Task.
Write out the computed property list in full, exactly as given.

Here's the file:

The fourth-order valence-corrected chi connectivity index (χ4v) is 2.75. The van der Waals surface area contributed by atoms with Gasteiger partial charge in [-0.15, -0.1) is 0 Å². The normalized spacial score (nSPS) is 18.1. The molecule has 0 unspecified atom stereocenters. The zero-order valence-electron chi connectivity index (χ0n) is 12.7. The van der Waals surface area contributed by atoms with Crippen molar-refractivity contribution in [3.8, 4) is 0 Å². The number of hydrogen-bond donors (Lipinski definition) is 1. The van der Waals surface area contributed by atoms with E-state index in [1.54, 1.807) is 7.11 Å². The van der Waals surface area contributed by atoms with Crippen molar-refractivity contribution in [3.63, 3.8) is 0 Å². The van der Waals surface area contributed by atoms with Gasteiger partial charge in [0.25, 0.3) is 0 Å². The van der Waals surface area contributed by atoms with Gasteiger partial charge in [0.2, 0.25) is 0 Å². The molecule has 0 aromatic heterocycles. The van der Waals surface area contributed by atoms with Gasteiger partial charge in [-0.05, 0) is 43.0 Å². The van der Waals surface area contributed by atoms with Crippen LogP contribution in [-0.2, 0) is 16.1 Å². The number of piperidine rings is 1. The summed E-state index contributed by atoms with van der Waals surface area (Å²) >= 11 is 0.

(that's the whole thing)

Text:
The fourth-order valence-corrected chi connectivity index (χ4v) is 2.75. The van der Waals surface area contributed by atoms with Gasteiger partial charge in [-0.15, -0.1) is 0 Å². The normalized spacial score (nSPS) is 18.1. The molecule has 0 unspecified atom stereocenters. The zero-order valence-electron chi connectivity index (χ0n) is 12.7. The van der Waals surface area contributed by atoms with Crippen molar-refractivity contribution in [3.8, 4) is 0 Å². The number of hydrogen-bond donors (Lipinski definition) is 1. The van der Waals surface area contributed by atoms with E-state index in [1.54, 1.807) is 7.11 Å². The van der Waals surface area contributed by atoms with Crippen molar-refractivity contribution in [3.63, 3.8) is 0 Å². The van der Waals surface area contributed by atoms with Gasteiger partial charge in [0.25, 0.3) is 0 Å². The van der Waals surface area contributed by atoms with Gasteiger partial charge in [0.2, 0.25) is 0 Å². The molecule has 0 aromatic heterocycles. The van der Waals surface area contributed by atoms with Gasteiger partial charge in [-0.05, 0) is 43.0 Å². The van der Waals surface area contributed by atoms with Crippen LogP contribution in [-0.2, 0) is 16.1 Å². The number of piperidine rings is 1. The summed E-state index contributed by atoms with van der Waals surface area (Å²) >= 11 is 0.